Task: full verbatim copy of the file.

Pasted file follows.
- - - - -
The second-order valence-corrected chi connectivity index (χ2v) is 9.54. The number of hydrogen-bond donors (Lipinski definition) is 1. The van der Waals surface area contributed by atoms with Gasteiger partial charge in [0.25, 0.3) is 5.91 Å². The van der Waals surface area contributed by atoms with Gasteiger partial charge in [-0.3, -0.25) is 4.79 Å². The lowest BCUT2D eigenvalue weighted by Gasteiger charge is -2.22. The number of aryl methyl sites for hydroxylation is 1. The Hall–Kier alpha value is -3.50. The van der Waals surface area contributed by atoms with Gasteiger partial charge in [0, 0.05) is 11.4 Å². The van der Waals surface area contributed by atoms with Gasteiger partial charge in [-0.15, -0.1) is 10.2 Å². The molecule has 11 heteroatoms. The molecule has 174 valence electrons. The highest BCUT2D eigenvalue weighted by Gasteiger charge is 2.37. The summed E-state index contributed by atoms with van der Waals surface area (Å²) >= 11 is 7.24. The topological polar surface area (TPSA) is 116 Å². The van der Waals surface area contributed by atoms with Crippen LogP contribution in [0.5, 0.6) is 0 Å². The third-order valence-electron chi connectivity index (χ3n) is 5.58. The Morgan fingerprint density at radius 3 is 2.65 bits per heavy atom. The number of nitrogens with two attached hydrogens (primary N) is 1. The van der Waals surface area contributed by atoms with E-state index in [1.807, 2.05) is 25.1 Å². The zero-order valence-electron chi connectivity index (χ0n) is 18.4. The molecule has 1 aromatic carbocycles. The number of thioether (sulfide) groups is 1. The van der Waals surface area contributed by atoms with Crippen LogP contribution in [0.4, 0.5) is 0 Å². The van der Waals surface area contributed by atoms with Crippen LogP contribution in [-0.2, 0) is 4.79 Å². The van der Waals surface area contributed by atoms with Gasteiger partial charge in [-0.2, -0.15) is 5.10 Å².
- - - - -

The second-order valence-corrected chi connectivity index (χ2v) is 9.54. The number of hydrogen-bond donors (Lipinski definition) is 1. The van der Waals surface area contributed by atoms with Gasteiger partial charge in [0.25, 0.3) is 5.91 Å². The van der Waals surface area contributed by atoms with Gasteiger partial charge in [-0.3, -0.25) is 4.79 Å². The lowest BCUT2D eigenvalue weighted by Gasteiger charge is -2.22. The number of aryl methyl sites for hydroxylation is 1. The Hall–Kier alpha value is -3.50. The van der Waals surface area contributed by atoms with Gasteiger partial charge in [0, 0.05) is 11.4 Å². The van der Waals surface area contributed by atoms with Gasteiger partial charge in [-0.15, -0.1) is 10.2 Å². The molecule has 11 heteroatoms. The molecule has 174 valence electrons. The highest BCUT2D eigenvalue weighted by Gasteiger charge is 2.37. The summed E-state index contributed by atoms with van der Waals surface area (Å²) >= 11 is 7.24. The topological polar surface area (TPSA) is 116 Å². The van der Waals surface area contributed by atoms with Crippen LogP contribution in [0.5, 0.6) is 0 Å². The third-order valence-electron chi connectivity index (χ3n) is 5.58. The Morgan fingerprint density at radius 3 is 2.65 bits per heavy atom. The number of nitrogens with two attached hydrogens (primary N) is 1. The van der Waals surface area contributed by atoms with E-state index in [1.807, 2.05) is 25.1 Å². The zero-order valence-electron chi connectivity index (χ0n) is 18.4. The molecule has 1 aromatic carbocycles. The number of thioether (sulfide) groups is 1. The van der Waals surface area contributed by atoms with Crippen LogP contribution in [0.4, 0.5) is 0 Å². The van der Waals surface area contributed by atoms with Crippen LogP contribution in [-0.2, 0) is 4.79 Å². The van der Waals surface area contributed by atoms with Gasteiger partial charge in [-0.2, -0.15) is 5.10 Å².